Re: Questions and comments

Dan Connolly <>
Message-id: <>
To: "Thomas A. Fine" <>
Subject: Re: Questions and comments 
In-reply-to: Your message of "Wed, 25 Nov 92 19:43:50 EST."
Date: Sun, 29 Nov 92 15:23:23 CST
From: Dan Connolly <>

>>been raised specifically to the increased real line length is that
>>long lines aren't safe to mail.  This problem can easily be
>>circumvented by using MIME & metamail (plug plug, although I have
>>nothing to do with it -- I'm just interested in seeing MIME used in
>If that's the case then I'd have to say that it's ridiculous to try
>to fix mail (or any other transport mechanism) by mucking up HTML with
>crud.  Anyway, threre are already various programs that will let you
>break lines for use with mail.  Http shouldn't care at all about lines.

Amen, brother. Line length certainly should not be part
of the HTML spec.

As for HTTP, the 80 character line length was, is, and always will
be, merely a suggestion. HTTP implementations that assume 80 character
lines are broken. But I'm sure they're out there.

>Yes, MIME would be good.  But would you make WWW pass around MIME
>documents only, with HTML being one of the Content-Types, or would
>you have http handle several different doc types, including both

My strategy on integrating MIME is this:

Currently, a WWW or gopher client sends "gimme foo" and expects the
server to send foo back. The client _must know_ the data format of foo
in order to convey it to the user.

A gopher client knows foo's format from the first character of the
MenuItem where it got foo in the first place (it assumes gopher format
when foo is the empty string.)

A WWW client assumes foo's format is HTML, until it sees <PLAINTEXT>,
where it switches to plain text format.

Now if we just use the name text/plain for gopher type 0, application/gopher
for gopher type 1, text/html for the WWW data stream, and text/plain
for the stuff after the <PLAINTEXT> tag, we begin to see how MIME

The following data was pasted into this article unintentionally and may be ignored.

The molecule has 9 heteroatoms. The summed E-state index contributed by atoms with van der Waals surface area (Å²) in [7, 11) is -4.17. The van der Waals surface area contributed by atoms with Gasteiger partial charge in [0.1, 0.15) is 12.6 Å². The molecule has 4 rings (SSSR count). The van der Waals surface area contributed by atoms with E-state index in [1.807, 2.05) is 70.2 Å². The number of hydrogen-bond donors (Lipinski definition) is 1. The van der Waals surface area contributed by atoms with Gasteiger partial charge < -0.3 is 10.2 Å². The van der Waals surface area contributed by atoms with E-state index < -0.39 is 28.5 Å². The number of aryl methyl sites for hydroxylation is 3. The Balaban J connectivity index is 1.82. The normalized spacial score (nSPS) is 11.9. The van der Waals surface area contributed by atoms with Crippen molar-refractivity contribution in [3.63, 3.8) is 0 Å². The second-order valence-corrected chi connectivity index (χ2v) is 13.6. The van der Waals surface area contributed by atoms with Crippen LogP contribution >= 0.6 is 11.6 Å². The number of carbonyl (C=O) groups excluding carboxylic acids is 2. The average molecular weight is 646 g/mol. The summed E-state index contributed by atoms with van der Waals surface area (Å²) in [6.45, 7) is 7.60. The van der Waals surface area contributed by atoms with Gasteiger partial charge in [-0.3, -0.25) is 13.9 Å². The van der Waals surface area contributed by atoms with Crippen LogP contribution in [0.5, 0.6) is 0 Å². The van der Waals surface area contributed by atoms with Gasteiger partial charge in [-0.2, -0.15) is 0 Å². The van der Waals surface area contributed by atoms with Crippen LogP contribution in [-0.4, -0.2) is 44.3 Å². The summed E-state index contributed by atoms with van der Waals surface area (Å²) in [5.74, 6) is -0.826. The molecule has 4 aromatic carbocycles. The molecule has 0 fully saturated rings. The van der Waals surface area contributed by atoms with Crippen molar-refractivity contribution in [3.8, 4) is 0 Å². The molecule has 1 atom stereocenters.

fits into the picture.

I'd like to see the gopher protocol extended to include the actual MIME
content-type in the Menu, like this:

0#About This

Now with text/plain and application/gopher, the MIME content-type
is redundant, and not so important. But consider:

9#Pronunciation of my

So in stead of registering zillions of special characters for new
gopher types (i, w, M, etc.) we just add a field to the Menu item,
and use type 9 for everything besides menus and text files.

The same holds for WWW references. They should include the data
type, with text/html as the default. So I should be able to
reference the above picture and sound in WWW:

<A HREF="gopher://"

<A HREF="gopher://"

This is especially important for protocols that have no implicit data
type, like FTP.  I could reference a DVI on an FTP server, and have my
WWW client launch xdvi ala metamail:

<A HREF=""

Now the WWW gang has always talked about format negotiation.
This is where the client gives the server several options
for the data format, and the server chooses between them.
So what's the data type of the returned information?
We need a type that's a "union" of all the data types, right?

Now we see the need for the MIME message/rfc822 content type.
Consider the following scenario:

CLIENT: GET foo HTTP-Version-2 Content-Types:
	1000 text/html
	900 application/postscript
	200 text/plain
	400 application/x-dvi
	100 text/x-latex

SERVER: 0200 Message follows:
Message-ID: <lasting-name-for-this-document>
Subject: ... fullfills role of HTML <TITLE> element ...
Mime-Version: 1.0
Content-Type: application/postscript
Content-Transfer-Encoding: binary


The next possibility to consider is multimedia documents, e.g.
one document that contains plain text, HTML text, gif images,
sounds, etc.

That's where the MIME multipart/mixed content type comes
in. If the client is prepared to receive multipart messages,
this is gravy.

Get it?